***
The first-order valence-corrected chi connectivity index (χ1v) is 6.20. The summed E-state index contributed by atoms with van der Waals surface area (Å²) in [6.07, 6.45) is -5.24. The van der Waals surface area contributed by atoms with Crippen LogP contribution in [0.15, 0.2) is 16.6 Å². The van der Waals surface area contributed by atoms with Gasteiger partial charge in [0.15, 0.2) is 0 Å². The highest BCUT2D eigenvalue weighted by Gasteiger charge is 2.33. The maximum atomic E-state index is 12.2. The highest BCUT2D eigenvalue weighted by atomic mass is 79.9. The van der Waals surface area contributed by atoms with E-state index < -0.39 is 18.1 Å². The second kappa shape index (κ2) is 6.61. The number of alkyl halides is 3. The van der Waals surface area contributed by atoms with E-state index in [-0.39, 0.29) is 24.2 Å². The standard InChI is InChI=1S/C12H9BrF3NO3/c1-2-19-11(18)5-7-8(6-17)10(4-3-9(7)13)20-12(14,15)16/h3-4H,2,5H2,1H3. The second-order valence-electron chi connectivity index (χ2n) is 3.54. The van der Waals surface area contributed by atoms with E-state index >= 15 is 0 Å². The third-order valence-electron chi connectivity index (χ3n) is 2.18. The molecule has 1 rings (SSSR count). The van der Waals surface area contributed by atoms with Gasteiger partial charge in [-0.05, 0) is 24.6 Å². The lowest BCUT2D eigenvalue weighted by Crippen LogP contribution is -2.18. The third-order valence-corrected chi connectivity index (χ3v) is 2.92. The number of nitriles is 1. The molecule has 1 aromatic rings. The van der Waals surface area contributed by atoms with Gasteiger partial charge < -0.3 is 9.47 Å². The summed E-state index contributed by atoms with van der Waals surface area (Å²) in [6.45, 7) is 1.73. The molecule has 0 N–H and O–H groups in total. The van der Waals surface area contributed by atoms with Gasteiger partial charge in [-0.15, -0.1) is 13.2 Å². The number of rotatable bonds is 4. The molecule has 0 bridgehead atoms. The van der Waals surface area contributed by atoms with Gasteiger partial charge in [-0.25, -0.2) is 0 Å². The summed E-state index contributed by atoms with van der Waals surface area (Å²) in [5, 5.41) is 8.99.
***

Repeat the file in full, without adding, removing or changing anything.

The first-order valence-corrected chi connectivity index (χ1v) is 6.20. The summed E-state index contributed by atoms with van der Waals surface area (Å²) in [6.07, 6.45) is -5.24. The van der Waals surface area contributed by atoms with Crippen LogP contribution in [0.15, 0.2) is 16.6 Å². The van der Waals surface area contributed by atoms with Gasteiger partial charge in [0.15, 0.2) is 0 Å². The highest BCUT2D eigenvalue weighted by Gasteiger charge is 2.33. The maximum atomic E-state index is 12.2. The highest BCUT2D eigenvalue weighted by atomic mass is 79.9. The van der Waals surface area contributed by atoms with E-state index < -0.39 is 18.1 Å². The second kappa shape index (κ2) is 6.61. The number of alkyl halides is 3. The van der Waals surface area contributed by atoms with E-state index in [-0.39, 0.29) is 24.2 Å². The standard InChI is InChI=1S/C12H9BrF3NO3/c1-2-19-11(18)5-7-8(6-17)10(4-3-9(7)13)20-12(14,15)16/h3-4H,2,5H2,1H3. The second-order valence-electron chi connectivity index (χ2n) is 3.54. The van der Waals surface area contributed by atoms with E-state index >= 15 is 0 Å². The third-order valence-electron chi connectivity index (χ3n) is 2.18. The molecule has 1 rings (SSSR count). The van der Waals surface area contributed by atoms with Gasteiger partial charge in [-0.05, 0) is 24.6 Å². The lowest BCUT2D eigenvalue weighted by Crippen LogP contribution is -2.18. The third-order valence-corrected chi connectivity index (χ3v) is 2.92. The number of nitriles is 1. The molecule has 1 aromatic rings. The van der Waals surface area contributed by atoms with Gasteiger partial charge < -0.3 is 9.47 Å². The summed E-state index contributed by atoms with van der Waals surface area (Å²) in [6.45, 7) is 1.73. The molecule has 0 N–H and O–H groups in total. The van der Waals surface area contributed by atoms with Gasteiger partial charge in [-0.15, -0.1) is 13.2 Å². The number of rotatable bonds is 4. The molecule has 0 bridgehead atoms. The van der Waals surface area contributed by atoms with Gasteiger partial charge in [-0.25, -0.2) is 0 Å². The summed E-state index contributed by atoms with van der Waals surface area (Å²) in [5, 5.41) is 8.99.